Italy's new October emergency decree was signed into law on Monday night, and it includes changes to the rules on isolation.
In it, the mandatory isolation period for anyone who tests positive but is asymptomatic has been cut from 14 days to “at least” ten, following recommendations from government's scientific advisory panel.
Those who have tested positive will be required to show a negative test result before being allowed to leave isolation, the Ministry of Health clarified in a new document detailing current health measures.
Importantly, the Health Ministry clarifies in the document that there is a distinction between isolation and quarantine:
Who can leave isolation after ten days?
Asymptomatic cases can leave isolation after ten days with the negative result, while those who show symptoms must stay in isolation for a further three days.
If you are currently in isolation after testing positive, or being in contact with someone who has, you should contact your doctor, your local prefettura, or your region's coronavirus information hotline for details of how the new measures apply to you.
What if you don't test negative?
After reports of some holidaymakers being isolated for weeks after repeatedly testing positive for coronavirus, there are understandable concerns about what happens if you do not get a negative result after the isolation period is up.
Amended legislation under the new decree appears to put a stop to patients potentially spending unlimited time in isolation.
“People who, although no longer presenting symptoms, continue to test positive for the molecular test for SARS-CoV-2, in case of absence of symptoms for at least a week, can stop isolation after 21 days from the onset of symptoms,” the Health Ministry stated.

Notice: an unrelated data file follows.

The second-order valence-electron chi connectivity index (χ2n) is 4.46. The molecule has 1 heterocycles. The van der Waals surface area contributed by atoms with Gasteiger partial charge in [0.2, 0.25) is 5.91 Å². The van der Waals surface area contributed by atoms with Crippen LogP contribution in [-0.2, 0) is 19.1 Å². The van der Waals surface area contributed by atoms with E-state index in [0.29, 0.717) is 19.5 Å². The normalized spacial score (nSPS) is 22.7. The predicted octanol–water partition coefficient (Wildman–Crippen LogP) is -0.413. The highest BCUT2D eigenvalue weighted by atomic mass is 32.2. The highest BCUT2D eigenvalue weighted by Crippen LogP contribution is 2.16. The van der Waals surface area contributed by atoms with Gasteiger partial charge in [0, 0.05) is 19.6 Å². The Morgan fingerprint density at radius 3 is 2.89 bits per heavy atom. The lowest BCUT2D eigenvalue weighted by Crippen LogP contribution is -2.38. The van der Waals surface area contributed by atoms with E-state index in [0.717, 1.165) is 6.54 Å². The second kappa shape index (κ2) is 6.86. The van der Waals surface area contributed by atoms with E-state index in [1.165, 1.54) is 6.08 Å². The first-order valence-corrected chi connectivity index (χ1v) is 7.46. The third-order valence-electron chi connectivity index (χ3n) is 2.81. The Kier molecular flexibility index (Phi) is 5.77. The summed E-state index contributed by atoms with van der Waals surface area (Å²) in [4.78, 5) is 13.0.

However, regional health authorities may implement their own rules, and stricter measures may be necessary in some cases.
“This criterion can be changed by the health authorities in agreement with clinical experts and microbiologists/virologists, taking into account the immune status of the persons concerned (in immunosuppressed patients the period of contagiousness can be prolonged)” the Health Ministry adds.
Has quarantine been cut to ten days for travellers?
Italy has kept its current travel rules in place with the new emergency decree, and that includes the quarantine requirement for people coming to Italy from most countries outside of Europe (including from the US.)
For these travellers, entering Italy is only possible for essential reasons and all arrivals must be able to undergo quarantine at a private address upon arrival, using private means of transportation to get there from the airport.
Unlike many other European countries, Italy has also kept this quarantine requirement place for travellers from countries on the EU's “safe list” (including Canada).
- What are Italy's current travel restrictions?
- Covid-19: What happens if I test positive on arrival in Italy?
- 'What it was like to quarantine in Italy after arriving from the US'
This 14-day quarantine period for arrivals appears to be unchanged by the October decree.
Government websites at the time of writing continue to advise that these travellers must “self-isolate for 14 days, informing local health authorities of your presence in Italy, so that they can activate health surveillance procedures.”
Testing procedures often vary by regional health authority in Italy, and regional governments may impose their own restrictions on travellers from certain countries.
If you have any doubts about quarantine procedures or travelling to Italy, please contact the border police in the region you are travelling to or the local prefettura or health authorities.
Travellers to or from foreign countries are also advised to check the relevant country information on the Italian government's ViaggiareSicuri website or contact the relevant embassy.
Please note: The Local is not able to advise on specific cases. Contact your embassy for official guidance.